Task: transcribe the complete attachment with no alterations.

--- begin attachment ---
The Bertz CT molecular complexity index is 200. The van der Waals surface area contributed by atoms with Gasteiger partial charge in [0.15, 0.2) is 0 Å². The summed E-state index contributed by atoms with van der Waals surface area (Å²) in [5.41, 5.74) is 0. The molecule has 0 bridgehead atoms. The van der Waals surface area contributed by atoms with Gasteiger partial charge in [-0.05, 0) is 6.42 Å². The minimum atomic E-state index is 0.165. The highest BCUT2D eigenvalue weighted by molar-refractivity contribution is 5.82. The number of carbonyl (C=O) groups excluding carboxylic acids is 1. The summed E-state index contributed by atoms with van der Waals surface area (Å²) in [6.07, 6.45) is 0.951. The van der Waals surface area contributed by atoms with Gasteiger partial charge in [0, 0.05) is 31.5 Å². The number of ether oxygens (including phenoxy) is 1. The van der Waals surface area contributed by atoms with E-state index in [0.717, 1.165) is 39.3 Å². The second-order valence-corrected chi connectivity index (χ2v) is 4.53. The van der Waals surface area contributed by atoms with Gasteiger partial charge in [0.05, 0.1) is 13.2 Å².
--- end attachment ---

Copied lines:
The Bertz CT molecular complexity index is 200. The van der Waals surface area contributed by atoms with Gasteiger partial charge in [0.15, 0.2) is 0 Å². The summed E-state index contributed by atoms with van der Waals surface area (Å²) in [5.41, 5.74) is 0. The molecule has 0 bridgehead atoms. The van der Waals surface area contributed by atoms with Gasteiger partial charge in [-0.05, 0) is 6.42 Å². The minimum atomic E-state index is 0.165. The highest BCUT2D eigenvalue weighted by molar-refractivity contribution is 5.82. The number of carbonyl (C=O) groups excluding carboxylic acids is 1. The summed E-state index contributed by atoms with van der Waals surface area (Å²) in [6.07, 6.45) is 0.951. The van der Waals surface area contributed by atoms with Gasteiger partial charge in [0, 0.05) is 31.5 Å². The number of ether oxygens (including phenoxy) is 1. The van der Waals surface area contributed by atoms with E-state index in [0.717, 1.165) is 39.3 Å². The second-order valence-corrected chi connectivity index (χ2v) is 4.53. The van der Waals surface area contributed by atoms with Gasteiger partial charge in [0.05, 0.1) is 13.2 Å².